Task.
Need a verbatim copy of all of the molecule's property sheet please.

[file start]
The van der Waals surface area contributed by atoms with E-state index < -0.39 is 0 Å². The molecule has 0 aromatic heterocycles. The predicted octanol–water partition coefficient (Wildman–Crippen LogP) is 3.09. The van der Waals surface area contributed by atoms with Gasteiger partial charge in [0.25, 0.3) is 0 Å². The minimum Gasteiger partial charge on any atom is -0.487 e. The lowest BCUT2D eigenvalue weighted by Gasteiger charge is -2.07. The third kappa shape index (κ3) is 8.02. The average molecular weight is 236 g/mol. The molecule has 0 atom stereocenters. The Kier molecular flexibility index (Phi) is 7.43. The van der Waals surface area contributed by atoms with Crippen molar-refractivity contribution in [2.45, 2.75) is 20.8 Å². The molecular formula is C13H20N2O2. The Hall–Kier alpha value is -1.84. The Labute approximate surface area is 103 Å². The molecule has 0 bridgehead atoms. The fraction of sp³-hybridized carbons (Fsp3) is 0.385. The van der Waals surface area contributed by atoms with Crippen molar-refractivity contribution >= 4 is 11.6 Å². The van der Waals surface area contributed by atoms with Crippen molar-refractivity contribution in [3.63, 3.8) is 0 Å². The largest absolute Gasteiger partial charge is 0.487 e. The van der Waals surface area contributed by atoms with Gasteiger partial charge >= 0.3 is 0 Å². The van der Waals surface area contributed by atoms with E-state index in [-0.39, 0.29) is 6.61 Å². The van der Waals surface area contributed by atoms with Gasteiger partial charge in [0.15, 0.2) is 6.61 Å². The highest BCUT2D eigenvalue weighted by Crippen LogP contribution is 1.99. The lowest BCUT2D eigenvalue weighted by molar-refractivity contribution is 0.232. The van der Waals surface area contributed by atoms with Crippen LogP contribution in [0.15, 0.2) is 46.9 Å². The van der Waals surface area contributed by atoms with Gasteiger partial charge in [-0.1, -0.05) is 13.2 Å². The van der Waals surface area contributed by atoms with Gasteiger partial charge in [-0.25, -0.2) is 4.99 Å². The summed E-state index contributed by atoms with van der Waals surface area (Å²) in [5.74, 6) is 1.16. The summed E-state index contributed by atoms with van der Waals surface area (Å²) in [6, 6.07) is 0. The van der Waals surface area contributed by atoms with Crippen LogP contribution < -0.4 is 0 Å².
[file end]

The van der Waals surface area contributed by atoms with E-state index < -0.39 is 0 Å². The molecule has 0 aromatic heterocycles. The predicted octanol–water partition coefficient (Wildman–Crippen LogP) is 3.09. The van der Waals surface area contributed by atoms with Gasteiger partial charge in [0.25, 0.3) is 0 Å². The minimum Gasteiger partial charge on any atom is -0.487 e. The lowest BCUT2D eigenvalue weighted by Gasteiger charge is -2.07. The third kappa shape index (κ3) is 8.02. The average molecular weight is 236 g/mol. The molecule has 0 atom stereocenters. The Kier molecular flexibility index (Phi) is 7.43. The van der Waals surface area contributed by atoms with Crippen molar-refractivity contribution in [2.45, 2.75) is 20.8 Å². The molecular formula is C13H20N2O2. The Hall–Kier alpha value is -1.84. The Labute approximate surface area is 103 Å². The molecule has 0 bridgehead atoms. The fraction of sp³-hybridized carbons (Fsp3) is 0.385. The van der Waals surface area contributed by atoms with Crippen molar-refractivity contribution >= 4 is 11.6 Å². The van der Waals surface area contributed by atoms with Crippen molar-refractivity contribution in [3.63, 3.8) is 0 Å². The largest absolute Gasteiger partial charge is 0.487 e. The van der Waals surface area contributed by atoms with Gasteiger partial charge >= 0.3 is 0 Å². The van der Waals surface area contributed by atoms with E-state index in [-0.39, 0.29) is 6.61 Å². The van der Waals surface area contributed by atoms with Gasteiger partial charge in [0.15, 0.2) is 6.61 Å². The highest BCUT2D eigenvalue weighted by Crippen LogP contribution is 1.99. The lowest BCUT2D eigenvalue weighted by molar-refractivity contribution is 0.232. The van der Waals surface area contributed by atoms with Crippen LogP contribution in [0.15, 0.2) is 46.9 Å². The van der Waals surface area contributed by atoms with Gasteiger partial charge in [-0.1, -0.05) is 13.2 Å². The van der Waals surface area contributed by atoms with Gasteiger partial charge in [-0.25, -0.2) is 4.99 Å². The summed E-state index contributed by atoms with van der Waals surface area (Å²) in [5.74, 6) is 1.16. The summed E-state index contributed by atoms with van der Waals surface area (Å²) in [6, 6.07) is 0. The van der Waals surface area contributed by atoms with Crippen LogP contribution < -0.4 is 0 Å².